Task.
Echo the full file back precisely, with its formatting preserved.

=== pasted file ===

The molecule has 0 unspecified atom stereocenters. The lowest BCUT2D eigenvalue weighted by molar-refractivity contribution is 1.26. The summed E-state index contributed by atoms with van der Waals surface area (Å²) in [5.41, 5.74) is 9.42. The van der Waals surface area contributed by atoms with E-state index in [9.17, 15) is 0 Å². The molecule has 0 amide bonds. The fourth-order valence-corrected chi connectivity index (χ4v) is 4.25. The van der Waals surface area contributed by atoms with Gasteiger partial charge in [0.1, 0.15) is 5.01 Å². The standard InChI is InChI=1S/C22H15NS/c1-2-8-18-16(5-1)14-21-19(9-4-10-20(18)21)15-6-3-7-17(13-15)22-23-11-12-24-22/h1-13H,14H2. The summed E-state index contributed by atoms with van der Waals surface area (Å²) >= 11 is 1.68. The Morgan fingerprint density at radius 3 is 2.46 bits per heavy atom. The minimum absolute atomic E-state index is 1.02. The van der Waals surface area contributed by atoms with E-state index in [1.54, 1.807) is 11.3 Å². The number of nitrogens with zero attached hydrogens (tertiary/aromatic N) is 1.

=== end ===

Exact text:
The molecule has 0 unspecified atom stereocenters. The lowest BCUT2D eigenvalue weighted by molar-refractivity contribution is 1.26. The summed E-state index contributed by atoms with van der Waals surface area (Å²) in [5.41, 5.74) is 9.42. The van der Waals surface area contributed by atoms with E-state index in [9.17, 15) is 0 Å². The molecule has 0 amide bonds. The fourth-order valence-corrected chi connectivity index (χ4v) is 4.25. The van der Waals surface area contributed by atoms with Gasteiger partial charge in [0.1, 0.15) is 5.01 Å². The standard InChI is InChI=1S/C22H15NS/c1-2-8-18-16(5-1)14-21-19(9-4-10-20(18)21)15-6-3-7-17(13-15)22-23-11-12-24-22/h1-13H,14H2. The summed E-state index contributed by atoms with van der Waals surface area (Å²) >= 11 is 1.68. The Morgan fingerprint density at radius 3 is 2.46 bits per heavy atom. The minimum absolute atomic E-state index is 1.02. The van der Waals surface area contributed by atoms with E-state index in [1.54, 1.807) is 11.3 Å². The number of nitrogens with zero attached hydrogens (tertiary/aromatic N) is 1.